Existentialism does not Exist

ExistentialismTo the right are just some of the philosophers who are often labeled as “Existentialists”. But many of them were labeled this after they died and they never called themselves an “Existentialist”.

So it is no surprise that when we try to discover what Existentialism is, we run into more exceptions and differences than we’d imagine. That is because “Existentialism” is not something to be discovered, but instead, it is just human-created category with lots of disagreement.

“Existentialism” is an abstraction like “Religion” and like the more deceptively concrete-like word “Mammal” — both of which have exceptions that reveal their blurred borders and arbitrary definitions.

One of my son’s favorite YouTube personalities has said, “Existentialism is dangerous — just get busy and work.” This self-made philosopher presumably meant “Thinking too much about the meaning of life can be crippling and unnecessarily painful, for which real work is the perfect cure.” — and we all know there is lots of truth there.

But is that what “Existentialism” really mean?

Well, again, definitions of “Existentialism” vary hugely (see this wiki article). In philosophical circles, something about “existence precedes essence” or “we make our own meaning, otherwise there is not eternal meaning” or some such thing, is common. So we can see that that YouTube philosopher and professional philosophers use the word differently. But when a word is used differently long-enough, it becomes an accepted meaning too. And again, we see that definition are created thing, not something eternal thing or essence waiting to be discovered — hmmm, that is sort of an existential view, isn’t it?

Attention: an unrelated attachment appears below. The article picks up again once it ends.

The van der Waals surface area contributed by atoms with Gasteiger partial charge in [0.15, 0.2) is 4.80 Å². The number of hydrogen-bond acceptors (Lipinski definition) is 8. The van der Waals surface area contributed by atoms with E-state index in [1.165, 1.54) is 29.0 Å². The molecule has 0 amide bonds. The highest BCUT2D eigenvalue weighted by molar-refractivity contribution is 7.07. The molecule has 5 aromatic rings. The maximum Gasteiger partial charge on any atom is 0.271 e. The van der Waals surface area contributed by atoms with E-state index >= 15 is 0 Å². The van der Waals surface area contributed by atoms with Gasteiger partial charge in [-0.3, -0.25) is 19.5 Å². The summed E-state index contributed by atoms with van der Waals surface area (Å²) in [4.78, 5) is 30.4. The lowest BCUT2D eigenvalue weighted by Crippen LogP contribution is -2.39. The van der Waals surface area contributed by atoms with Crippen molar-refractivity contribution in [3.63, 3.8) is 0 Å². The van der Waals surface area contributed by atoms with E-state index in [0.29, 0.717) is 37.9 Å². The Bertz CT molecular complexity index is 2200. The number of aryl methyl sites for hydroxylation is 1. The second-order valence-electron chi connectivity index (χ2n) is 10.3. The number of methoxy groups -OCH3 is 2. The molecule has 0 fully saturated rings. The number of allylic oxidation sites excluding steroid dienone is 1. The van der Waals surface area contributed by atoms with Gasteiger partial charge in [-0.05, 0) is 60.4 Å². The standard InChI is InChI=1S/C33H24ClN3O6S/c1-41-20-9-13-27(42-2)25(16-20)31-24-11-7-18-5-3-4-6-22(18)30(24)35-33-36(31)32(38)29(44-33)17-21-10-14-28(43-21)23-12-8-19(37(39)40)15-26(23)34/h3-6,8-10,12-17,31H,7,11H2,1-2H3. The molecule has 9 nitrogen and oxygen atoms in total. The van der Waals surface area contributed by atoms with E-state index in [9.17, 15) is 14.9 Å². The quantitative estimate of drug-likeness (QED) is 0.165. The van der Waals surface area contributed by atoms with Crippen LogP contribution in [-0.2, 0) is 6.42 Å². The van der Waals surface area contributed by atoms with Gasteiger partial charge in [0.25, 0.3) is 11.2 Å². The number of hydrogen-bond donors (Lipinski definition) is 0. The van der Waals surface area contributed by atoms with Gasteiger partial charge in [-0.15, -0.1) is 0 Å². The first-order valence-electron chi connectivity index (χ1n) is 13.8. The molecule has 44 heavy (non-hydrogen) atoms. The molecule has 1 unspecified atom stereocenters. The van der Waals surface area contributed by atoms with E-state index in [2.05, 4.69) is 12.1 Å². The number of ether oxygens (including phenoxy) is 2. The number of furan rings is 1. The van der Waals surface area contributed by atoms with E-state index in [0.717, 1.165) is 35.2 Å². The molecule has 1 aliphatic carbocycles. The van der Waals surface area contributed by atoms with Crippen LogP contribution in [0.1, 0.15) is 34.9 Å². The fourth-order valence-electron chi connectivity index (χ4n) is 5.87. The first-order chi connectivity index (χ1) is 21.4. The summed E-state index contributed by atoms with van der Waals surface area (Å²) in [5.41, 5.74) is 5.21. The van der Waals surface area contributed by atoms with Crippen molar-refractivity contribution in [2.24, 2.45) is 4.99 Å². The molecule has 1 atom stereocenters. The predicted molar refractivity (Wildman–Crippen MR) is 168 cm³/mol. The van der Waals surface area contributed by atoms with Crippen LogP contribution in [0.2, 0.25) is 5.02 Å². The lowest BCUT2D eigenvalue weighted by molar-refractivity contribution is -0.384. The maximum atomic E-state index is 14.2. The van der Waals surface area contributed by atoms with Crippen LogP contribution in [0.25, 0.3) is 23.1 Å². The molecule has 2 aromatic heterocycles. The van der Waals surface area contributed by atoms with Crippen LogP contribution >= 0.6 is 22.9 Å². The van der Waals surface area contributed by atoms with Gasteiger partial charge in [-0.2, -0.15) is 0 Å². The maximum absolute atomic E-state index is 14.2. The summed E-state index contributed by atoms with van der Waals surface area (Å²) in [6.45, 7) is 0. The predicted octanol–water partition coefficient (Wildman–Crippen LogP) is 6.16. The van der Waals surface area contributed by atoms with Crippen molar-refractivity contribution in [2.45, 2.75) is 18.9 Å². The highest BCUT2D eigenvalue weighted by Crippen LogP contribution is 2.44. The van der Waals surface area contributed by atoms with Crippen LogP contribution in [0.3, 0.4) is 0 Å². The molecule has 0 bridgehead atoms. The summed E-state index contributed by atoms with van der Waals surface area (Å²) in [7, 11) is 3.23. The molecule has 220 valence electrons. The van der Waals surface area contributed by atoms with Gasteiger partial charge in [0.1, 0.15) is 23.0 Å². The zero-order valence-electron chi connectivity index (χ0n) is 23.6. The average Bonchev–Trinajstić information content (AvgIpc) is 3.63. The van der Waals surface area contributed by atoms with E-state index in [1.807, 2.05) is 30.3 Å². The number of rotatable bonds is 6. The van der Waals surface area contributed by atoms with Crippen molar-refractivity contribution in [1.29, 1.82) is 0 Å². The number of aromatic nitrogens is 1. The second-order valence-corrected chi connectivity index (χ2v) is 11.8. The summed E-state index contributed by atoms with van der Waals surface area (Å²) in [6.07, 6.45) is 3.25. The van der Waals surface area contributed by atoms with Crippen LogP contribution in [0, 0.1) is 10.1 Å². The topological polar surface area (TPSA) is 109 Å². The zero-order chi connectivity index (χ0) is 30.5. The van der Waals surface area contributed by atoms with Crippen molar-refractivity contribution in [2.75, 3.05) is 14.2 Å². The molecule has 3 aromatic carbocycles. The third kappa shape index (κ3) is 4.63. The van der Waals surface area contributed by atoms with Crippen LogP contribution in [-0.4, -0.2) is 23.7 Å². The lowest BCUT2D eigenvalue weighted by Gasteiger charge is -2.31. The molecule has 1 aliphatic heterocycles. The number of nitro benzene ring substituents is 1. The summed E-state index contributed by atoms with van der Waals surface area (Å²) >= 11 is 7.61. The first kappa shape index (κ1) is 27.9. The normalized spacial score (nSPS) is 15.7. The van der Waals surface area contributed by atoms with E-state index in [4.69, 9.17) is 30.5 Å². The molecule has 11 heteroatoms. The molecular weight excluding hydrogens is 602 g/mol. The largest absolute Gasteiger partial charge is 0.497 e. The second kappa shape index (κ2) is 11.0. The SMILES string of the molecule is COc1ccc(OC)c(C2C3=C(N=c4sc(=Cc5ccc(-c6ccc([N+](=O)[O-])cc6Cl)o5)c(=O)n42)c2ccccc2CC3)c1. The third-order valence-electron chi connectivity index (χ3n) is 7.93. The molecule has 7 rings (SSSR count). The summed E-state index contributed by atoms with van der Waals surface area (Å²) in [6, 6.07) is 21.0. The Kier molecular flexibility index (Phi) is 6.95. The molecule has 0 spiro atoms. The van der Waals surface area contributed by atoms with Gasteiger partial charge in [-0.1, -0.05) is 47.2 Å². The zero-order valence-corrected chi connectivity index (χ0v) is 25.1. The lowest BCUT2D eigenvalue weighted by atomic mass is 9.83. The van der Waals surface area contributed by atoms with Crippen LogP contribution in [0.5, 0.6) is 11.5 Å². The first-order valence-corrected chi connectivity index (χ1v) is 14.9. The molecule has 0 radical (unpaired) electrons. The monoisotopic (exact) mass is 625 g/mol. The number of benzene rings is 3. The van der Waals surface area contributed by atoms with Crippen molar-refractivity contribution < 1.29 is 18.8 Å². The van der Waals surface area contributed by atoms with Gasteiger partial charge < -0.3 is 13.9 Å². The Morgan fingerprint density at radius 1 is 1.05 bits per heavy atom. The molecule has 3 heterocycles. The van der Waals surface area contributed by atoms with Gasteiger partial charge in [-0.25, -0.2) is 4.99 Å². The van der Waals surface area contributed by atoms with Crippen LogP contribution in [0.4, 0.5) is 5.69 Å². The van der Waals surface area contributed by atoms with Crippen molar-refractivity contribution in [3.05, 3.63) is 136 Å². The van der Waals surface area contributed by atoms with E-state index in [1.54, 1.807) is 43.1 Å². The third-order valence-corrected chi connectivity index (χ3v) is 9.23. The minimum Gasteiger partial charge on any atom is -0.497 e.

Stop reading now and get back to work!


Note: See my other posts of “The Limitations of Abstractions


Filed under Philosophy & Religion

2 responses to “Existentialism does not Exist

  1. Hi Sabio, you make a good point that definitions are not eternal and have no essence, and I agree that that is an existential insight. So it would seem that a category that does not exist can actually prove rather useful! I wonder if that is an existential paradox?
    Your article reminded me of one I read on Scientific American arguing that life does not really exist because we currently have no satisfactory all-inclusive definition of what distinguishes life from non-life. The author argues that “life” is really just a concept that we have invented.
    Personally, I think concepts and categories are generally quite useful – in fact they are pretty hard to do without – as long as we can just accept that categories have fuzzy rather than sharp boundaries.

  2. Questioning the meaning of life and of existence can indeed be “dangerous”. Your son’s video host has a point. Thinking critically is not easy for us humans.

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